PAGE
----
Many progressive organizations benefited from Hurd’s generosity, but it would be particularly hard to overstate how much he did for Iowa’s environmental community. Morgan Gstalter reported for the Register on Hurd’s gift that allowed the Nature Conservancy to acquire the first portion of the Broken Kettle Grasslands in the Loess Hills area: “Now at 3,217 acres, Broken Kettle is Iowa’s largest remaining native prairie and is home to bison and rattlesnakes.” The photo at the top of this post shows a tiny part of the stunning landscape. That gift alone would have secured Hurd’s legacy in the environmental world, but he was just getting started.

I became acquainted with Hurd during several years when we served together on the Iowa Environmental Council board. He was a co-founder of the organization. A few qualities stick out in my mind. First, he was attentive but generally quiet during meetings–the opposite of some business types who tend to dominate group conversations. Possibly reading my mind, Principal’s current CEO Dan Houston told the Register that Hurd was “one of the smartest guys you’d ever meet” but also “a very humble man, very capable, diverse, global, international and kind. He listened so, so very well.” Yes. Hurd was frequently the smartest guy in the room, but he never made a big deal about being the smartest guy in the room.

Hurd didn’t throw his weight around. He never pulled rank on any other board member, despite having given more money to the council than anyone else. I never heard of him trying to interfere with staff work, which large benefactors of many organizations have been known to do. When new ideas or programs were floated, he wanted to know about real-world impact: how would doing this thing potentially make Iowa’s water cleaner, or reduce greenhouse gas emissions?

Even more unusual for a prominent person in the business community, Hurd did not restrict his giving to environmental organizations I consider “politically correct,” such as the Iowa Natural Heritage Foundation or the Nature Conservancy. He supported non-profits that opposed powerful corporate interests in our state. I’m thinking not only of the Iowa Environmental Council, which pushed for water quality rules that Big Ag groups fought all the way to the Iowa Supreme Court. He was a consistent donor to 1000 Friends of Iowa (on whose board I also serve), and our sustainable land use agenda is not popular with developers.

During his retirement, Hurd helped create the local Scrabble club. When people who had played against him would talk about how competitive he was at the game, I was always amused. In other contexts, he came across as laid back and didn’t give off a competitive vibe at all–which also struck me as atypical for a major corporation’s onetime CEO.

At the CNN Democratic candidates’ town hall a few days before the Iowa caucuses, I spotted David and his wife Trudy in the audience and went over to say a quick hello. I wish I had known that was my chance to say goodbye.

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Rest in peace, Jack Drake

State Representative Jack Drake passed away this weekend at the age of 81. He had been the longest-serving Iowa House Republican, representing parts of southwest Iowa since his first election in 1992. His current district (House district 21) covers all of Union and Adams Counties and parts of Cass and Pottawattamie Counties. Since the Republicans regained the Iowa House majority in the 2010 elections, Drake had chaired the Agriculture and Natural Resources Appropriations Subcommittee. Iowa House Speaker-Select Linda Upmeyer said in a statement today, “Iowa lost a dedicated public servant with the passing of Rep. Jack Drake. […] During his time in the Iowa House, Jack was a leader and trusted resource on agricultural issues which are so important to the State of Iowa. As the most senior member of the House Republican Caucus, his expertise and guidance will be sorely missed.”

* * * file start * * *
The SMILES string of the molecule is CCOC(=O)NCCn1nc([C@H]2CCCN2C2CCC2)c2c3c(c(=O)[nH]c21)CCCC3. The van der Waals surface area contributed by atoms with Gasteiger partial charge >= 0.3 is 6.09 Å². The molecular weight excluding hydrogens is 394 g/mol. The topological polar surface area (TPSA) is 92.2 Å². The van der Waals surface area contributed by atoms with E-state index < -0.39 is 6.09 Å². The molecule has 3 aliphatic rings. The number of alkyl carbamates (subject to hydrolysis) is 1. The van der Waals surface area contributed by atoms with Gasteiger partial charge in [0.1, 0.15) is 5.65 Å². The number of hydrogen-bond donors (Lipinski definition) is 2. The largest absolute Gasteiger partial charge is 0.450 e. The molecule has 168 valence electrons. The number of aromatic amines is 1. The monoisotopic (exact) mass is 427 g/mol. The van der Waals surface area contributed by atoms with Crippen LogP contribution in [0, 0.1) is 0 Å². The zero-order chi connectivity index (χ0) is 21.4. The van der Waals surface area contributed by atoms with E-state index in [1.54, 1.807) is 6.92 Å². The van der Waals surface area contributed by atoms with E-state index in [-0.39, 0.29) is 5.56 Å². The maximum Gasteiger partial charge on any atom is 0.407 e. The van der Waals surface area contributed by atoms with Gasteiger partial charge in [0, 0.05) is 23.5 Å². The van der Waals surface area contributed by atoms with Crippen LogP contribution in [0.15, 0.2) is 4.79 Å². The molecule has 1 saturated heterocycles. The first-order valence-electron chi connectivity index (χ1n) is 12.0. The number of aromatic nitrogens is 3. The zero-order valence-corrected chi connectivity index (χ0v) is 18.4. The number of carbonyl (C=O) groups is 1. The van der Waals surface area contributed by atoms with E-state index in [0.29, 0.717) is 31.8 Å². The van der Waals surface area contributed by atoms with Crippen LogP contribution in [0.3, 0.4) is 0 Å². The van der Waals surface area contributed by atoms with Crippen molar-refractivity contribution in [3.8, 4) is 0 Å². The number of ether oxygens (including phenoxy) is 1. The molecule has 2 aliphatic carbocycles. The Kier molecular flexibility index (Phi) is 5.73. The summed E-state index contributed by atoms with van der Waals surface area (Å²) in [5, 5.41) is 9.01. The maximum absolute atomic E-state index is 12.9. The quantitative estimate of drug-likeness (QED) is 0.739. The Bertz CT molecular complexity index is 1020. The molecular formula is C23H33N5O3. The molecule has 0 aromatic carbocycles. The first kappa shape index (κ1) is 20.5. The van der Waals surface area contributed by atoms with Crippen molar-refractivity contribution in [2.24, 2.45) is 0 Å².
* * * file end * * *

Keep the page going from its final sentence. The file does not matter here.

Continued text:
I have never met Drake, but by all accounts he was a wonderful person to work with. The word “kind” came up again and again today in my conversations with people who interacted with him, either as fellow lawmakers or as advocates.

Former State Representative Frank Wood, who was the ranking Democrat on Drake’s appropriations subcommittee in 2013 and 2014, told me he was “shocked” by the news and said Drake would be “sorely missed.” Wood “thought very highly of him when I worked with him. He always kept me in the know of what was going on and what his limitations were” in terms of the budget targets. Democrats often requested additional funding for various programs, and according to Wood, Drake “understood and flat-out told me, if I had more money, I would definitely put it in those areas.” During the 2014 legislative session, when environmental advocates and a bipartisan group of lawmakers fought for extra funds for the Resource Enhancement and Protection (REAP) program, Drake was generally supportive. (The legislature approved record funding for REAP that year, but Governor Terry Branstad vetoed part of the money.) Wood also described Drake as “a gentle giant” and “a very non-partisan individual.” He toted the Republican line, but was “very pleasant to work with. I don’t think he had a mean bone in his body.”

State Representative Scott Ourth, the ranking Democrat on the Agriculture and Natural Resources Appropriations Subcommittee during this year’s legislative session, told me, “What a sad day it is. Jack and I struck up a fast friendship right from the get go. He was very fair, an honest guy to work with, willing to compromise where his leadership would allow him to.” He “never stood in the way” of Ourth advocating for REAP funding or other Democratic priorities. Echoing Wood’s sentiments, Ourth described Drake as “a loving, kind, and generous man” and an elected official out of “the old school” with “no partisan divisiveness.” He was willing to work “with anyone and everyone” at the statehouse. Ourth summed up that he had “nothing but good things to say about that man” and would “miss him terribly.”